Business taxes

Opportunity missed to cut key taxes

philip-hammond-toryThe Chancellor  has delivered an Autumn Statement that provides some relief for low earners, but falls short on indicating an ‘open for business’ Britain, says ACCA (the Association of Certified Chartered Accountants).

According to its tax experts, changes to the tax-free threshold and Universal Credit taper will bring some—albeit long-term—relief to “just-about-managing” (JAM) households, but the Chancellor missed an important opportunity to cut corporation tax further.

Chas Roy-Chowdhury, head of tax at ACCA, said: “This Autumn Statement would have been an ideal time for the Chancellor to consider a further corporation tax cut to 15%. A further cut would have given business a sense of security in a changing world, and positioned Britain as ahead of the curve and truly ‘open for business.”

Laura Mair, EY Partner, Scotland said:  “Most businesses want the Government to shift its focus onto reducing the employment tax burden. However, all we saw today was a slight increase to employers National Insurance Contributions – so no help there in offsetting the costs of the apprenticeship levy.”

Toby Ryland, corporate tax partner at the chartered accountants HW Fisher & Co said UK-based businesses are to be rewarded at the expense of foreign firms.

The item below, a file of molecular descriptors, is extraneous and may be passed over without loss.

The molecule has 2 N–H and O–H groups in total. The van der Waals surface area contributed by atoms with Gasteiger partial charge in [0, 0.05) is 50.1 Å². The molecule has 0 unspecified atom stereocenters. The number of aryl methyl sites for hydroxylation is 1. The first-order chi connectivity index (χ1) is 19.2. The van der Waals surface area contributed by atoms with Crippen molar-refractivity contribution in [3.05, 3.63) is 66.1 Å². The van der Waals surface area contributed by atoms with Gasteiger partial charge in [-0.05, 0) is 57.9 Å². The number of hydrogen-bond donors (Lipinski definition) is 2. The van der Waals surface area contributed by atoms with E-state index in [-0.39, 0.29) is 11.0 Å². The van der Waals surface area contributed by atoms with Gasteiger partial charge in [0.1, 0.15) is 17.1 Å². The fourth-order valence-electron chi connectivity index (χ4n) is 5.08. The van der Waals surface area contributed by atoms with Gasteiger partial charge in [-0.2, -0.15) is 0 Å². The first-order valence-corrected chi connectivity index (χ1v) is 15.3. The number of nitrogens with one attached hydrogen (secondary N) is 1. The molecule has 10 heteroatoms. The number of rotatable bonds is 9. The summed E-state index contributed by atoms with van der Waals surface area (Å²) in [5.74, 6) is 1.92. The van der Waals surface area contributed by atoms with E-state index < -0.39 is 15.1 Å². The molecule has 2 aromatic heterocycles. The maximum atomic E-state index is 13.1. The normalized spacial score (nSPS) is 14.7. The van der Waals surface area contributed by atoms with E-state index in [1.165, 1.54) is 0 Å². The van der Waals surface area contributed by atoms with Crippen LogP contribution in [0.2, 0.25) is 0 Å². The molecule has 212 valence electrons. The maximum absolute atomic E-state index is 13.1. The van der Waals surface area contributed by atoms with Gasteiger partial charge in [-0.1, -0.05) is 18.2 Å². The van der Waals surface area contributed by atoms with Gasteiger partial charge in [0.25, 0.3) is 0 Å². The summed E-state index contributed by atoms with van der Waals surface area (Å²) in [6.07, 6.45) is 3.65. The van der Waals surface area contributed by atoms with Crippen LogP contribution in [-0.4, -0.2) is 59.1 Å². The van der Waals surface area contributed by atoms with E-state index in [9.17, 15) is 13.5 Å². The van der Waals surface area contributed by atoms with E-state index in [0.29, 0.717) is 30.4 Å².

“Buried in the detail of the Treasury press release is a provision that will pull all companies with UK taxable income into Britain’s corporation tax regime.

“This is likely to include tens of thousands of offshore companies that currently pay minimal UK tax, and could see many hit with a substantial capital gains tax bill.

“With UK corporation tax set to fall to the lowest level of any major economy in the world, by tightening the rules for foreign firms seeking to use Britain as a tax haven the Chancellor has given multinationals a stark choice – come to the UK for its low corporation tax, but expect to pay the tax on all your UK income.

“By contrast the tax increases for exclusively UK-based firms were more modest, though smaller firms will feel more than most the combined impact of an additional national insurance hit for employers and the increase in the national living wage.”

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